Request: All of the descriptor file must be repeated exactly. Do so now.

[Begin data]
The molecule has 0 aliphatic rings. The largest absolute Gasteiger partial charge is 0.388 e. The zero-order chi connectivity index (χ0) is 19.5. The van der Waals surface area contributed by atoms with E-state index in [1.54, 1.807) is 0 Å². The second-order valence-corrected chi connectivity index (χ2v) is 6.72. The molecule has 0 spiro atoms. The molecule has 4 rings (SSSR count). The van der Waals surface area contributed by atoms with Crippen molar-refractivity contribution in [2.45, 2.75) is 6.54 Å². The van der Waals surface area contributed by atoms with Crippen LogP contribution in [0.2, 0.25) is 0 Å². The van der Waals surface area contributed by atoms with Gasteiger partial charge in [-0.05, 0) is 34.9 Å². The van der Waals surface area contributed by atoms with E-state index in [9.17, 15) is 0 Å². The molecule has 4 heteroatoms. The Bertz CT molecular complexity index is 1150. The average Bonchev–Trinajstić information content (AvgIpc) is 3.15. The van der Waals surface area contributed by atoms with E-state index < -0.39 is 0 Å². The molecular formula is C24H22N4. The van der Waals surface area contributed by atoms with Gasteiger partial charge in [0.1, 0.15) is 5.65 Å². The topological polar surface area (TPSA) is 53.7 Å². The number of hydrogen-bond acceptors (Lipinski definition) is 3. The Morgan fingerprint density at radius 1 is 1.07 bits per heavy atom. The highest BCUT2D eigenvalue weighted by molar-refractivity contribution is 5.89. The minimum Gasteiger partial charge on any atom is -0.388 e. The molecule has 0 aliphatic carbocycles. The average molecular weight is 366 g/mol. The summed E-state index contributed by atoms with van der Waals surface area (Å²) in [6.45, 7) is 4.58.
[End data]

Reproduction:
The molecule has 0 aliphatic rings. The largest absolute Gasteiger partial charge is 0.388 e. The zero-order chi connectivity index (χ0) is 19.5. The van der Waals surface area contributed by atoms with E-state index in [1.54, 1.807) is 0 Å². The second-order valence-corrected chi connectivity index (χ2v) is 6.72. The molecule has 0 spiro atoms. The molecule has 4 rings (SSSR count). The van der Waals surface area contributed by atoms with Crippen molar-refractivity contribution in [2.45, 2.75) is 6.54 Å². The van der Waals surface area contributed by atoms with Crippen LogP contribution in [0.2, 0.25) is 0 Å². The van der Waals surface area contributed by atoms with Gasteiger partial charge in [-0.05, 0) is 34.9 Å². The van der Waals surface area contributed by atoms with E-state index in [9.17, 15) is 0 Å². The molecule has 4 heteroatoms. The Bertz CT molecular complexity index is 1150. The average Bonchev–Trinajstić information content (AvgIpc) is 3.15. The van der Waals surface area contributed by atoms with E-state index < -0.39 is 0 Å². The molecular formula is C24H22N4. The van der Waals surface area contributed by atoms with Gasteiger partial charge in [0.1, 0.15) is 5.65 Å². The topological polar surface area (TPSA) is 53.7 Å². The number of hydrogen-bond acceptors (Lipinski definition) is 3. The Morgan fingerprint density at radius 1 is 1.07 bits per heavy atom. The highest BCUT2D eigenvalue weighted by molar-refractivity contribution is 5.89. The minimum Gasteiger partial charge on any atom is -0.388 e. The molecule has 0 aliphatic carbocycles. The average molecular weight is 366 g/mol. The summed E-state index contributed by atoms with van der Waals surface area (Å²) in [6.45, 7) is 4.58.